The last section of the fourth chapter has been given to a study of the common Muslim belief that the son who was to be sacrificed by Abraham was not Isaac but Ishmael. Although this belief is universal in the Muslim world today, there are evidences that early Muslim commentators were persuaded that it was Isaac and, although the Qur'an does not say which son it was, the study proceeds to show that the evidences that do exist in the early Islamic sources really favour Isaac.

This brings me to the fifth chapter where once again I have avoided setting forth a prescribed point-for-point method of witness. In this chapter I have covered the common ground between Christians and Muslims on the subject of Jesus himself, in particular those points of agreement between Christianity and Islam on the person and life of Jesus which, when analysed, can only lead to the conclusion that he was quite unique and far more than a prophet. The whole chapter is thus given to the uniqueness of Jesus as it appears in both the Qur'an and the Bible where these two books are in agreement. Once again the purpose of the chapter is to show how effectively Christians can preach the Gospel to Muslims against the whole background of their own beliefs.

This is a good place to say something in passing about the Jesus of the Qur'an. Christians, and very often Muslims, are more familiar with the denials in the Qur'an than its admissions regarding his person and work. Its two great denials affect his deity and crucifixion. In both cases the Qur'an flatly denies the fact and in doing so cuts right at the root of Christian belief, denying Jesus as both Lord and Saviour. This has led one author (Kenneth Robertson) to recently title his book on the subject Jesus or Isa as though the two personalities are radically different.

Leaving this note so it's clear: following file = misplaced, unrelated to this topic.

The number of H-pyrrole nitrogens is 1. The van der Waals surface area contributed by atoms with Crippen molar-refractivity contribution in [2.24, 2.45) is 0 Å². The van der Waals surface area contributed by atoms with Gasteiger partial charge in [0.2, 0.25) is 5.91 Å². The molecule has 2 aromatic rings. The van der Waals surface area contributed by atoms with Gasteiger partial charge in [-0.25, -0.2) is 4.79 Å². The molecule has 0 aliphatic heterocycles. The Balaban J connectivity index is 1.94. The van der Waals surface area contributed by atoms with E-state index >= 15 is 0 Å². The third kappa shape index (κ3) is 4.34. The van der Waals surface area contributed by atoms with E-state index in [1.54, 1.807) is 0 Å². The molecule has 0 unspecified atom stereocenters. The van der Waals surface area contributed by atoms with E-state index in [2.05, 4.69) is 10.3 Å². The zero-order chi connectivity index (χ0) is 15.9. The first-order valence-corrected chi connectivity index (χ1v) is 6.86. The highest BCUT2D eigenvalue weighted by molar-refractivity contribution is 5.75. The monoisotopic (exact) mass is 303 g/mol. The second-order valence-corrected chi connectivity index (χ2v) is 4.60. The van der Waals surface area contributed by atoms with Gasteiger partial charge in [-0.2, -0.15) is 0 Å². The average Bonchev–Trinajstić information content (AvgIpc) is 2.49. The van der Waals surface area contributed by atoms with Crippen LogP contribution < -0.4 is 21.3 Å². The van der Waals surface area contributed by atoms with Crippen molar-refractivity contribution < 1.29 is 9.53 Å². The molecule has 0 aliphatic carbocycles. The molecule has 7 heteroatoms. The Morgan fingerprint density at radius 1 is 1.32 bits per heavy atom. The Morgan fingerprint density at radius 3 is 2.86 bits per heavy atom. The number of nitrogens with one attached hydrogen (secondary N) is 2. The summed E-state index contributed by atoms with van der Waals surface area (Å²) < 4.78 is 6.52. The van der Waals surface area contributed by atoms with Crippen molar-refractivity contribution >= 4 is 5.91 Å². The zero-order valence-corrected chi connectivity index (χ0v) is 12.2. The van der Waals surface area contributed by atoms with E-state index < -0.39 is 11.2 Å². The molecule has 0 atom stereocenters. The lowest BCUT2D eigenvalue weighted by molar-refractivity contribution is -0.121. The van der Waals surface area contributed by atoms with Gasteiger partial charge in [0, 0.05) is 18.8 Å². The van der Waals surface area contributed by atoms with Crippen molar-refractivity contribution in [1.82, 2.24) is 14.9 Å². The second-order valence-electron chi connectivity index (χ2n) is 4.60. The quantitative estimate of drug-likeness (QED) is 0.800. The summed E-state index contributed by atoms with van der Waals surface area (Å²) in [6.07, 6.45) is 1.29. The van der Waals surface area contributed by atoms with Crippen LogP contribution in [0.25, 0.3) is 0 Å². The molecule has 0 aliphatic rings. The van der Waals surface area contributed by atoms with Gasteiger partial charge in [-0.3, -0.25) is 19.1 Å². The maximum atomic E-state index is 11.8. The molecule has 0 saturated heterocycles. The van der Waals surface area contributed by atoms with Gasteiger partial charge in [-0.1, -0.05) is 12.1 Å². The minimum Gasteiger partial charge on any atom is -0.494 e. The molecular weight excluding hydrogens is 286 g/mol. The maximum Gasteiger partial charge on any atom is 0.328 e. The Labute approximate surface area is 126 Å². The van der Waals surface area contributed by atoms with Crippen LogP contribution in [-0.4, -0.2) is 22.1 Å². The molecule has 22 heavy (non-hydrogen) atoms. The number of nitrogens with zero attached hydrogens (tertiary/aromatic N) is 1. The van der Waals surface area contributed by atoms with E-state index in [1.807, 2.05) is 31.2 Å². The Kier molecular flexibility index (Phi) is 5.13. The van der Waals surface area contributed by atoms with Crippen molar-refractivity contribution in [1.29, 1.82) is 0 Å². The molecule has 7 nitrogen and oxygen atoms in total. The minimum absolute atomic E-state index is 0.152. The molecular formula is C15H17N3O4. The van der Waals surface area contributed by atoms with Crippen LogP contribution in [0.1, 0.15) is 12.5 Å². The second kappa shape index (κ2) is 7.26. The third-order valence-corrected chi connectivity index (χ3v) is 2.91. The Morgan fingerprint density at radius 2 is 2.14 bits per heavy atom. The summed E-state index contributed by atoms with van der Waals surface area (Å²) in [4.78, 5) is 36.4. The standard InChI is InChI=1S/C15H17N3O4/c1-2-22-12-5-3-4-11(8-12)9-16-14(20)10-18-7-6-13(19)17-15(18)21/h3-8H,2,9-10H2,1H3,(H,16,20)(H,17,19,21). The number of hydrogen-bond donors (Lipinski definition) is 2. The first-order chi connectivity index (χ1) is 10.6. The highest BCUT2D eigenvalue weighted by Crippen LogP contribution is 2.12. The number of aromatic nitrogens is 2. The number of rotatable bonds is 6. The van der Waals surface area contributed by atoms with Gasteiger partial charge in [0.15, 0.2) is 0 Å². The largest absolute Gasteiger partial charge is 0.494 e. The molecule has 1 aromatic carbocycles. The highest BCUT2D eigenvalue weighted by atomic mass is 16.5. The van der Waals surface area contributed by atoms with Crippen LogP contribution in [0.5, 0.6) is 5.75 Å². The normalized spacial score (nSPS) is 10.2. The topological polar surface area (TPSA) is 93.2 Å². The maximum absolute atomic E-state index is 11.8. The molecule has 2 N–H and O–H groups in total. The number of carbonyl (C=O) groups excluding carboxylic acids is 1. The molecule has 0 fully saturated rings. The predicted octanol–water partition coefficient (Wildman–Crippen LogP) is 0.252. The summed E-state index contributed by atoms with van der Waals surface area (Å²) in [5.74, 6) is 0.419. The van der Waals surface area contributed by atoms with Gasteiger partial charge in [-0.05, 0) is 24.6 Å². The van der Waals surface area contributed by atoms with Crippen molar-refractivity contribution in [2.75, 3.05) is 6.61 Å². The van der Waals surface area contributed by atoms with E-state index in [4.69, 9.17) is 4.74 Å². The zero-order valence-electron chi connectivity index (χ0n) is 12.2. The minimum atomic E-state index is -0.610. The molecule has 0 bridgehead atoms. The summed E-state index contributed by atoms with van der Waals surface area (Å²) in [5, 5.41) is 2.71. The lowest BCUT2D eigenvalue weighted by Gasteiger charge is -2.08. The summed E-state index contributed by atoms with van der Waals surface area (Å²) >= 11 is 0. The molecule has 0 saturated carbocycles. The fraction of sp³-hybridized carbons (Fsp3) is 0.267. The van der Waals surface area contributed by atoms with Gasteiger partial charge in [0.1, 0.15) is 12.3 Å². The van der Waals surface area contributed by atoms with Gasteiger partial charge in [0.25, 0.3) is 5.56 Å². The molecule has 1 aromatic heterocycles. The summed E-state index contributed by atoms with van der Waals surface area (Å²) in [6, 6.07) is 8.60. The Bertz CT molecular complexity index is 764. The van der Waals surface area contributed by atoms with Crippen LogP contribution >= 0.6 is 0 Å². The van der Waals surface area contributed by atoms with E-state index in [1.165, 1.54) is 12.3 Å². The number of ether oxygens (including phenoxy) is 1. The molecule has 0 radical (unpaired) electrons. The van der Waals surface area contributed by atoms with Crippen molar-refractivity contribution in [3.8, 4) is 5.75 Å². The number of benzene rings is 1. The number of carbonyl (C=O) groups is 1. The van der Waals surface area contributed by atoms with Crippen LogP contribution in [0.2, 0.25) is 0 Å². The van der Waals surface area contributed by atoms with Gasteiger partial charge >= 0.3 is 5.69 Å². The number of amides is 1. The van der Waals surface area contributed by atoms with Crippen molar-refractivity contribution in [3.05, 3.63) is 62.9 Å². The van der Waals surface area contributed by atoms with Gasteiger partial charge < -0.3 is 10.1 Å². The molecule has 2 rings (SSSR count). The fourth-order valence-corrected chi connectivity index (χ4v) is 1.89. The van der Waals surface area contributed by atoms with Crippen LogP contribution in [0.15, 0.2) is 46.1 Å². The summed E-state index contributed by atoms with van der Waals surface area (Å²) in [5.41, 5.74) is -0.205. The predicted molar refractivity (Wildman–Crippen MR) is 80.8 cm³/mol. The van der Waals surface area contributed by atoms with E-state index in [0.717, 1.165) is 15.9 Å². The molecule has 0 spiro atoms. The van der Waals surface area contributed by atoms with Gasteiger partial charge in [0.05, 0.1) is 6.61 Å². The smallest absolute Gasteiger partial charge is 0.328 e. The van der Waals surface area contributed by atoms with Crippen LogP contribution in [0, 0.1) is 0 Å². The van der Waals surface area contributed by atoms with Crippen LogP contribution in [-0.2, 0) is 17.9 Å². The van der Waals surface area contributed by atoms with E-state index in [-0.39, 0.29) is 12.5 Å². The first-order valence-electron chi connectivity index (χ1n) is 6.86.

I believe this to be a mistake. There is only one Jesus and it is clearly the Qur'an's intention to speak of the same person in whom Christians believe. When the Qur'an acknowledges his virgin-birth, sinlessness, miracle-working power, ascension to heaven and second coming, when it gives him the titles Messiah, Word and Spirit of God, and attributes to him the power to raise the dead to life which it otherwise attributes to God alone, there can be no doubt that we are discussing the same Jesus.

The Christian must seek to lead the Muslims on to a full knowledge of Jesus, without which they cannot be saved. The Isa of the Qur'an is not a false Jesus but an incomplete Jesus. If the Qur'an had set him forth purely as an ordinary prophet and had had nothing more to say of him I could have agreed with the distinction drawn in the title of Robertson's book. But the Qur'an does not restrict itself to this portrayal. It acknowledges numerous unique features in the life of Jesus which Christians can use very profitably to lead Muslims on from their inadequate and incomplete concept of his personality and work to a fuller and more complete knowledge of the salvation God has vested in him.

It is true that Islamic dogma has reduced Jesus to the level of common prophethood and, in its blunt rejection of his deity and saving work, refuses to give him any further consideration It is also true that this dogma is based on the Qur'an and that the declaration that Jesus was illa rasulun - "nothing but a messenger" (Surah 5.78) - is intended likewise to be the Qur'an's full sum and appreciation of his office.

Nevertheless this is not the full picture of Jesus in the Qur'an. It seems that Muhammad himself was prepared to accept any teaching about the life of Jesus and any title which the Christians might apply to him where these did not appear to conflict with his general supposition that he was only a prophet. For example, he was quite willing to accept Jesus as the Messiah and quite openly gives him this title (Al-Masih) no less than eleven times in the Qur'an. The lack of any attempt to explain the title in the book, however, shows that Muhammad was unaware of its meaning and blissfully ignorant of the fact that it testifies to both the deity of Jesus and his saving work he had come to perform. Seeing no reason to reject it, however, in his ignorance he willingly admitted the title. In so doing he did the Christian evangelist to Muslims an enormous favour and it is perhaps in just this one word, found on so many occasions in the Qur'an, that we have the finest common ground against which to present the message of the Christian Gospel.